A version of this story about Greta Gerwig, Amy Pascal and “Little Women” first appeared in the Down to the Wire issue of TheWrap’s Oscar magazine.
In the 92-year history of the Academy Awards, 559 films have been nominated for Best Picture — and .5% of those, a grand total of three films, have been written, directed and produced solely by women. They are “The Piano” in 1994, “Winter’s Bone” in 2010 and this year’s “Little Women,” written and directed by Greta Gerwig and produced by Amy Pascal.
“We didn’t know about that statistic before it happened — but when someone told us, it meant a lot to both of us,” Pascal said a few days after the nominations, in which “Little Women” received a total of six. “It’s a big deal,” Gerwig added. “Very exciting and very meaningful to me.”
Leading up to the nominations, some fans of Gerwig’s adventurous take on the Louisa May Alcott novel had worried that male voters were reluctant to see the film. “Let’s be honest: That was true until they did,” Pascal said. “But once they did and once people knew that it was a story about everything that matters to everybody, that went away.”
“It is called ‘Little Women,’ and both of those aren’t words that might make men think it’s for them,” Gerwig said. “I know I have a skewed data set, but from my perspective, men love it.
“This is a strange counterexample, but for me, I would tend not to be interested in the ‘Mad Max’ movies. But they did a revival of George Miller’s stuff in New York, and I loved them. That’s what movies can do: They can make you care about something you didn’t know you cared about.”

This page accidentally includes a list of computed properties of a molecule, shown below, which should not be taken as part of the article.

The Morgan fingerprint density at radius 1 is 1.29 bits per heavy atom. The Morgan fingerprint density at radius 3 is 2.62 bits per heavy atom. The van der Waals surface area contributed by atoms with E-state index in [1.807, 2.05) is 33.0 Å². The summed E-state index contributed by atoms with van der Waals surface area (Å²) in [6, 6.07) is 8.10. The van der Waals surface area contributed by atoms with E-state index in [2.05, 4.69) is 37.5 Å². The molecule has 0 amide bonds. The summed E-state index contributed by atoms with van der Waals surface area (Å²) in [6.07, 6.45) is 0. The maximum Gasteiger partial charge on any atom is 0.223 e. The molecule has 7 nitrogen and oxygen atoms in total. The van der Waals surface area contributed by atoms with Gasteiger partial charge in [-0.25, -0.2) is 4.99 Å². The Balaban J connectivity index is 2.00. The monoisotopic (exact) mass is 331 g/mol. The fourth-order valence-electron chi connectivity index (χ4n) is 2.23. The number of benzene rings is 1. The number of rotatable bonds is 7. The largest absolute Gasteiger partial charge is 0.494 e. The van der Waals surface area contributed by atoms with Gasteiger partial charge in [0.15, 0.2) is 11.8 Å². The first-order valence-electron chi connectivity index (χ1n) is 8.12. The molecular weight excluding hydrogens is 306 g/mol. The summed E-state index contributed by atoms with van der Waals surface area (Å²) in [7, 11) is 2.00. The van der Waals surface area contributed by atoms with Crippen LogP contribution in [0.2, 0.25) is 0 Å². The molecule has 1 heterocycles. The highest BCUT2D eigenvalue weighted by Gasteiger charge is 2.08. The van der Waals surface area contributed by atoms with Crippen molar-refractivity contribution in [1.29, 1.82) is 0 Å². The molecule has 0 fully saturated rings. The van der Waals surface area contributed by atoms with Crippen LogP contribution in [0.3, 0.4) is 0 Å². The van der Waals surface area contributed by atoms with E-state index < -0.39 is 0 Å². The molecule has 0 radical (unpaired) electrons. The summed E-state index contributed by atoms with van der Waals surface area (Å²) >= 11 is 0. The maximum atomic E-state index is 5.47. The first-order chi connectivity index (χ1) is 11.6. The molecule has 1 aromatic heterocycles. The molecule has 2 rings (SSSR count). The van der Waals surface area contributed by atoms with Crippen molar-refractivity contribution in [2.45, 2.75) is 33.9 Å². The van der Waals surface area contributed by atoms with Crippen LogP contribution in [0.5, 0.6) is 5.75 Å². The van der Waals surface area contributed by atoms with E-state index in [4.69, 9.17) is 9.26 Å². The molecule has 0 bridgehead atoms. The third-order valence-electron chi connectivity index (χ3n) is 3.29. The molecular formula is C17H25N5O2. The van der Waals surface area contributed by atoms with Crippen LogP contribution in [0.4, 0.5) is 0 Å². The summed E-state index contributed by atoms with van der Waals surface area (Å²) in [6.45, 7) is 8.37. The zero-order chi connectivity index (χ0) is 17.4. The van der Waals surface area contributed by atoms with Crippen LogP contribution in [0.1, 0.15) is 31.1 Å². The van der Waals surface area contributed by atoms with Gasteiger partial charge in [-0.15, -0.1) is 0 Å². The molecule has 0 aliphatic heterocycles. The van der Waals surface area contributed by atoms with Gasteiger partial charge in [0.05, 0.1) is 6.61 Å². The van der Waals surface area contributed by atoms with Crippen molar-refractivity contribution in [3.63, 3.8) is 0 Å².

As a Sony executive, Pascal had shepherded the 1994 version of “Little Women” starring Winona Ryder, and as an independent producer with a deal at Sony she was interested in a new version. “It seemed to me that it was the right time to think about getting back into that excavation,” she said. “But it wasn’t anything until Greta came in with her fully worked-out, complete take on the screenplay and movie.”
For Gerwig, the novel had been a constant for much of her life. “I had grown up with the book,” she said. “It’s my favorite book, and Jo is my favorite character — she’s the character who made me think I could be a writer and wanted to be a writer. It’s a little hard for me to figure out whether I wanted to be a writer and then I found Jo March or whether Jo March wanted to be a writer so I decided to be one, too. But I revisited the book when I was around 30, and I was totally shocked at how modern it was. It was familiar to me because I’d read it so many times, but it also felt like I’d never seen it before.
“This sounds like a stretch, but it’s sort of like how when you talk about your childhood in therapy, suddenly you see things differently and you think, ‘Oh, I missed that part of the story the first time around.’ And ‘Little Women’ is such a big piece of who I am that maybe that’s not such a terrible comparison.”
She focused on “the themes of authorship and ownership and money and women and power and art” and wrote a screenplay that jumped around in time and shifted between the events of the novel and those from the real life of Alcott. “I’d never seen a force of nature like that,” Pascal said of her first meeting with Gerwig. “She had such a profound and unique understanding of the book that she made us look at it in a completely new way. It was very easy for us to say yes to everything she wanted to do.”
“And then later,” Gerwig added, “Amy had to fight every battle for me to get what I wanted.”